Lonely Way, The (‘Der einsame Weg’) by Arthur Schnitzler
The theme of the play is the inevitable emptiness and loneliness of lives devoted wholly to self-indulgence without regard to the welfare or suffering of others. In a succession of quiet conversations the characters reveal themselves and their relations to each other, which make the situation a tragedy. A young art student, Wegrath, takes his friend, Julian Fichtner, to visit his betrothed, Gabrielle. The fascinating Julian falls in love with her, and they plan to elope a week before the wedding. The night before they are to leave together, Julian decides that he wishes to be free from the ties and duties which marriage brings, and he deserts her. She marries Wegrath, who becomes a professor of art and president of the Academy. The oldest of her two children Felix, is Julian’s son. The play opens just before Gabrielle’s death when Philip is twenty-three. Julian has drifted about in pursuit of pleasure and has not fulfilled the great promise of his early years. His hope of solving the problem of the “lonely way” is to claim the love and companionship of his son Felix. Felix turns from him to the father he has always known and loved as his own. Von Sala, a middle-aged dramatic poet, who like Julian has lived for himself, disregarding human ties, points out to Julian that he had acquired no right of possession in Felix. He defines love as service. For those who will not serve, there lies ahead the “lonely way.” The lonely are “their kind” who are free because they have never belonged to anyone but themselves. Johanna, the sister of Felix, loves Von Sala, and he commits suicide when he learns she has drowned herself for his sake. The characters of the two egoists, Julian and Von Sala, are brilliantly and consistently drawn.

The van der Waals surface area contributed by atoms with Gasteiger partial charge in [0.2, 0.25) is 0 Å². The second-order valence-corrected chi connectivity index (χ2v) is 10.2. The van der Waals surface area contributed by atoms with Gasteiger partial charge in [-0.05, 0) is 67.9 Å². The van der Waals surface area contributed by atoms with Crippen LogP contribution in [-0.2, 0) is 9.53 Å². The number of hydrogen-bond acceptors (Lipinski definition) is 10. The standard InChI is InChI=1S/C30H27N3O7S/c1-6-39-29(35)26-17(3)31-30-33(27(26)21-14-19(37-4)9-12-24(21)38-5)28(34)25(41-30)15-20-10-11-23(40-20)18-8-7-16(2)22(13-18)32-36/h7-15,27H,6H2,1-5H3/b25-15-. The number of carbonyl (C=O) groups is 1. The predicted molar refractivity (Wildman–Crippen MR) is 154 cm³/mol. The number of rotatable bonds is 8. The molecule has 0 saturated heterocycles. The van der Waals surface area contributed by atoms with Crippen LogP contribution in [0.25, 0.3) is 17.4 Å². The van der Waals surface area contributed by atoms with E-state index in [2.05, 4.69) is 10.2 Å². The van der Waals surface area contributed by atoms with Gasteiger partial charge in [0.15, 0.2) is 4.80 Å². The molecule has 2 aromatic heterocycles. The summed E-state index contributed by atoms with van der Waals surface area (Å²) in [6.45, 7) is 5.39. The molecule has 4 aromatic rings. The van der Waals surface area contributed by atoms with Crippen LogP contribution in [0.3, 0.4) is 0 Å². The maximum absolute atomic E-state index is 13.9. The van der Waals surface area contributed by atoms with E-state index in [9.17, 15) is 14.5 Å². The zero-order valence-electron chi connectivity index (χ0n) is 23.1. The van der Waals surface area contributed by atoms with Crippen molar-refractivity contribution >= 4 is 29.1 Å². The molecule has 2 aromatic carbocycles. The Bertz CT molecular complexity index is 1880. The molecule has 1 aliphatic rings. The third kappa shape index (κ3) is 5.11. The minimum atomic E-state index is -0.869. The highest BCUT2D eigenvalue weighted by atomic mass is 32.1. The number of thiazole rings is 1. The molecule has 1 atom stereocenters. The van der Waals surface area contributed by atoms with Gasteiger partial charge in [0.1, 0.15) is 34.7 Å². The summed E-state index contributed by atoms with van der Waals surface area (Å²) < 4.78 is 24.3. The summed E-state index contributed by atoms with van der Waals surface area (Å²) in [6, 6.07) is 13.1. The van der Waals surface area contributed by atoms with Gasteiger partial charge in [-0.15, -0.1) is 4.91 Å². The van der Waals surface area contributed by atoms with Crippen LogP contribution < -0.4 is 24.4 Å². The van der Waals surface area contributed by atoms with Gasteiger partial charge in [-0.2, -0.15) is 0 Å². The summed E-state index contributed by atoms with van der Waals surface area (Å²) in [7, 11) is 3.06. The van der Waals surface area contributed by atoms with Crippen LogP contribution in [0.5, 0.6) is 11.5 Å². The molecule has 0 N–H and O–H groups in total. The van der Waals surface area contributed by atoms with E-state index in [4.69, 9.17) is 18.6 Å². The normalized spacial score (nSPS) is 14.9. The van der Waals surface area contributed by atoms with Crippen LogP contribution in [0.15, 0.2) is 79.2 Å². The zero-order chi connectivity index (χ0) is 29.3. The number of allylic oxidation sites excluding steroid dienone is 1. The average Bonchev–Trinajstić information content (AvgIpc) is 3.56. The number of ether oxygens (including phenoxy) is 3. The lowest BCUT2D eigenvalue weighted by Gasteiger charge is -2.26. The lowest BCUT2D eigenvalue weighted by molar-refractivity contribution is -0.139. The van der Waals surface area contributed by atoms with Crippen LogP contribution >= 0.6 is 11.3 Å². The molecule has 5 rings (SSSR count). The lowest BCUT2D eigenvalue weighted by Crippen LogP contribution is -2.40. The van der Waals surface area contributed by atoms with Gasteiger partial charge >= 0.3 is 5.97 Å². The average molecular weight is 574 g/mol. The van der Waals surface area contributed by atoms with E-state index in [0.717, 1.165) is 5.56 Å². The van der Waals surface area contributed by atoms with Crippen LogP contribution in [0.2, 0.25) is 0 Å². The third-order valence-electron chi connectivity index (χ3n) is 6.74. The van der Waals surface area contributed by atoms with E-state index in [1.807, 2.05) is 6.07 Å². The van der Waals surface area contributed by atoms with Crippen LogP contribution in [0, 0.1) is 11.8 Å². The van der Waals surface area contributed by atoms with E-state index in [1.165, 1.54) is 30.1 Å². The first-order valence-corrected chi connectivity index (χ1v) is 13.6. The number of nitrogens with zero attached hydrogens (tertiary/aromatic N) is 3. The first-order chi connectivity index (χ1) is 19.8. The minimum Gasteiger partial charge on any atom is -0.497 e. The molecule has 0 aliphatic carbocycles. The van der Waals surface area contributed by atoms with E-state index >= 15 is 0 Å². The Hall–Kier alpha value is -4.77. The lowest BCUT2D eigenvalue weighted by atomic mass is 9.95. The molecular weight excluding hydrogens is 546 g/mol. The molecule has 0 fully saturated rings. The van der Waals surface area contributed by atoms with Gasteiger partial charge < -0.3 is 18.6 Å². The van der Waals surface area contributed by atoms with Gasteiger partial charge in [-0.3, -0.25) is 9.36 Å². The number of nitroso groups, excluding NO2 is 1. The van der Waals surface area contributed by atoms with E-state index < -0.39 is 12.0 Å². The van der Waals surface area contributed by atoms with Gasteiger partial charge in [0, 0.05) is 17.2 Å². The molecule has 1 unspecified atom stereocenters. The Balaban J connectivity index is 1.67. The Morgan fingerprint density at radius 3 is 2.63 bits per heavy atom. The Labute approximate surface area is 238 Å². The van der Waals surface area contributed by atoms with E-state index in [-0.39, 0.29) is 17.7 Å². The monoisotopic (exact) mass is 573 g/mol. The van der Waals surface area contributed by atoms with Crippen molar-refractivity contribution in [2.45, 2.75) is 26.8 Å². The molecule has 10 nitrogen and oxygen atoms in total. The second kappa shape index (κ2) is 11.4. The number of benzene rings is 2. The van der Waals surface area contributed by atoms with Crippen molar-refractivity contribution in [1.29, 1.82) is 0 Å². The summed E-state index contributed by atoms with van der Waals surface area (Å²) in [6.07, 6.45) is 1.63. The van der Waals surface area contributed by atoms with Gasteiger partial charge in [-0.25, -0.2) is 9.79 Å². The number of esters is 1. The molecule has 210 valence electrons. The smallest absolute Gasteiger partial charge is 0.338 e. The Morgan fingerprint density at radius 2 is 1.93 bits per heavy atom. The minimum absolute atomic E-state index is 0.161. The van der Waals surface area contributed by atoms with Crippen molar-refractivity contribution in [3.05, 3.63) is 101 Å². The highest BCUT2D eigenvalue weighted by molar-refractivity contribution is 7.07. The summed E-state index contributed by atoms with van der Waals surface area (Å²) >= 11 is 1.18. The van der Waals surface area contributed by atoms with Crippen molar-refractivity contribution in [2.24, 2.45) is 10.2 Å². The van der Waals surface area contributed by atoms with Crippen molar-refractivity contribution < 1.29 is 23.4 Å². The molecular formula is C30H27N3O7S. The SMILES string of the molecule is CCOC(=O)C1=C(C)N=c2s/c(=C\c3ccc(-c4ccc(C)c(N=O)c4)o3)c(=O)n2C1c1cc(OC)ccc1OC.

THE FIFTH ACT
SALA (accompanies Irene and Felix up the steps to the terrace)
JULIAN (remains behind, walking back and forth; after a while he is joined by Sala) Have you no doubt that your appeal to Count Ronsky will be effective?
I have already received definite assurances from him, or I should never have aroused any hopes in Felix.
What caused you to do this, Sala?
My sympathy for Felix, I should say, and the fact that I like to travel in pleasant company.
And did it never occur to you, that the thought of losing him might be very painful to me?